Any part of that experience we communicate to others is filtered through their own subjective world. Their interpretation of our attempt to communicate our experiences is entirely dependent on a near infinite number of variables, the sum of which create a reality that may or may not be both identical or entirely different to our own.

Where one might communicate that they have a particular experience; that experience may have an entirely different meaning to another person. We are constructed by the infinite possible combinations of interactions within our environment, and therefore, we can not definitively communicate our experience of neurodivergence in an objective manner.

To put it another way, all objective truths become subjective when interpreted by human cognition.

Therefore, we must always be aware that when we communicate our neurodivergent experiences, no one other than ourselves can truly understand those experiences as felt by our own mind. We also can not explain neurodivergent experience to neurotypicals entirely accurately because we also lack that point of reference within their own reality.

This is why we need to embrace diversity of experience, even within our own neurodivergent communities. Others having a different experience to us actually increases the likelihood of a neurodivergent person successfully communicating our exact experiences.

Concluding with the infinite monkey theorem

The infinite monkey theorem states that if one gave an infinite number of monkeys, a type writer each, and allowed them to randomly hit keys for an infinite amount of time; eventually one of them would randomly type the entire collection of Shakespeare’s works.

With regards to the neurodivergent community at large, the more of us communicating our diverse experiences, the more likely that someone will eventually find a way of fully explaining neurodivergence to a neurotypical person. We need to embrace difference within individual experiences. Rather than ignore and exclude those ideas that don’t necessarily make sense to us, we need to integrate the knowledge they offer, and see if their augmentation can bridge the double empathy divide.

Autistic people and the cultural suppression of Autism

Autistic people have long talked of a world that is not designed for them. There are countless tales of the way that society is set up to be actively hostile to anyone who can not meet the neuronormative standards of their surrounding culture. This has led to a growth in online spaces of a separate culture which is broadly recognised as Autistic culture. These cultural spaces offer a vital reprieve from the hostility of the world, and yet we still find ourselves being penalised for existing as ourselves.

A colonial model of the cultural suppression of Autistic people

When I consider the cultural differences between Autistic and neurotypical people, I imagine it like a linguistic difference. Autistic and neurotypical people speak a different language. When we enter each other’s spaces we are perceived more as the obnoxious tourist than the valuable diversity of a given society. The issue is that through the proliferation of colonial ideals and subsequent neuronormativity, neurotypicals have invaded many of the spaces we may not have historically shared with them. Once they have entered our space, they place the burden to assimilate into their culture on us, rather than allowing us to respect our own cultural practices. Autistic culture is effectively colonised by neurotypical society.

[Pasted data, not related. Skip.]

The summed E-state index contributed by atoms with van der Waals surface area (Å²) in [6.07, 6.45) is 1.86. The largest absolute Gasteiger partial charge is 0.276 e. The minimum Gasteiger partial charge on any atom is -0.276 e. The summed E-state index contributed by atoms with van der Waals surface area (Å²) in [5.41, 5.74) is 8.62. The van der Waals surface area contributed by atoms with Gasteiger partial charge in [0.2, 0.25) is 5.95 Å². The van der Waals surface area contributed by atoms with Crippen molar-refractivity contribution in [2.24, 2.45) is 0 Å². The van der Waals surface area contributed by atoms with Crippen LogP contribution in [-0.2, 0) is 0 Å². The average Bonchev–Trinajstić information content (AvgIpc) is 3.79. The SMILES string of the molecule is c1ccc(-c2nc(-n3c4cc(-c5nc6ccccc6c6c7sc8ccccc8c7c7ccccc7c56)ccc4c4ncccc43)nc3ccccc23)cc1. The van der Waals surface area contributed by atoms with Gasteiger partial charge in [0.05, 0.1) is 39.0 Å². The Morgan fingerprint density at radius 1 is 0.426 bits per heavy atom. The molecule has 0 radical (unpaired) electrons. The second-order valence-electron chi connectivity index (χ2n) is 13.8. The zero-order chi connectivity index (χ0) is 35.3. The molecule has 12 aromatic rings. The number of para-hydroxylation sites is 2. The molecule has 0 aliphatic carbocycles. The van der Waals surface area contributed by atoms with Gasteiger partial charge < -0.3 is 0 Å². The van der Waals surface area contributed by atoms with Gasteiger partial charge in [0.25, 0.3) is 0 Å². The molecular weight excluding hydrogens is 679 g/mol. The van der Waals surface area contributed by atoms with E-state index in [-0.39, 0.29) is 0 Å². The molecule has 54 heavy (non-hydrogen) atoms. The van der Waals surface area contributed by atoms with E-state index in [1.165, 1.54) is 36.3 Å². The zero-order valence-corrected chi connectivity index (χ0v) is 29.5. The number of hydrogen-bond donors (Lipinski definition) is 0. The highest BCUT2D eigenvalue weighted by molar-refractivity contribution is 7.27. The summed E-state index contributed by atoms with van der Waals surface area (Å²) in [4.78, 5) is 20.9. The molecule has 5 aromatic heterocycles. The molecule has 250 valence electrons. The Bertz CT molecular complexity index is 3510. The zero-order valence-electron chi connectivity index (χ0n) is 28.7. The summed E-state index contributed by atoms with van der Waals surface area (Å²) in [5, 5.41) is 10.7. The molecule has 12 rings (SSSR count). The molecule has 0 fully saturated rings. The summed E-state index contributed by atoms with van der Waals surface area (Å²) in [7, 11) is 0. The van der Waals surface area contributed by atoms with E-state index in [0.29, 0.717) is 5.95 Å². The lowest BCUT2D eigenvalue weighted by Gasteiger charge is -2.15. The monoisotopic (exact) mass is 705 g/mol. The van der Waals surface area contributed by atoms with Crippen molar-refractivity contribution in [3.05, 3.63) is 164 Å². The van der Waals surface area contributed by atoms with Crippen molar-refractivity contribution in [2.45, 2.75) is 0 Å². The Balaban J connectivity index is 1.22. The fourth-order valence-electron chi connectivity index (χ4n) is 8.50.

Cultural suppression through autistiphobia and ableism

Ableism and autistiphobia have been growing exponentially alongside the rise of capitalism and neoliberalism. Autistic people may not have always been a recognised cultural group, but we have been recognised for a long time as “the other” that burdens society with its presence. Much of the rhetoric surrounding Autistic people can be attribute to autistiphobia, or to go further, autistimisia. Difference is detested in this world; and there is a special place in a hateful world for those of us whose difference precludes us from engaging in neuronormativity.

“No, there is no renaissance for ableism. It’s here, and it’s always been here.”

Gray-Hammond (2021)

Ableism and autistiphobia/autistimisia are not just the outcome of a society that does not understand. They are a weapon of those whose power relies on our cultural suppression. If those in power can suppress or even eliminate our culture they can then ignore our rights. The quickest way to do this is through the systematic dehumanisation of us. Culture is a uniquely human experience, and if Autistic people are disallowed from having a culture, part of our humanity can be denied.

The double empathy problem and cultural suppression of Autistic people

The double empathy problem explains the difficulty to empathise with people who have different cultural and life experiences us. For Autistic people, this represents a large portion of the world. The issue is that due to power imbalances between Autistic people and neurotypical society, we experience systemic oppression through the suppression of our culture. This leads to increased minority stress and the belief that Autistic people should meet neuronormative standards, rather than a give and take relationship where we meet somewhere in the middle.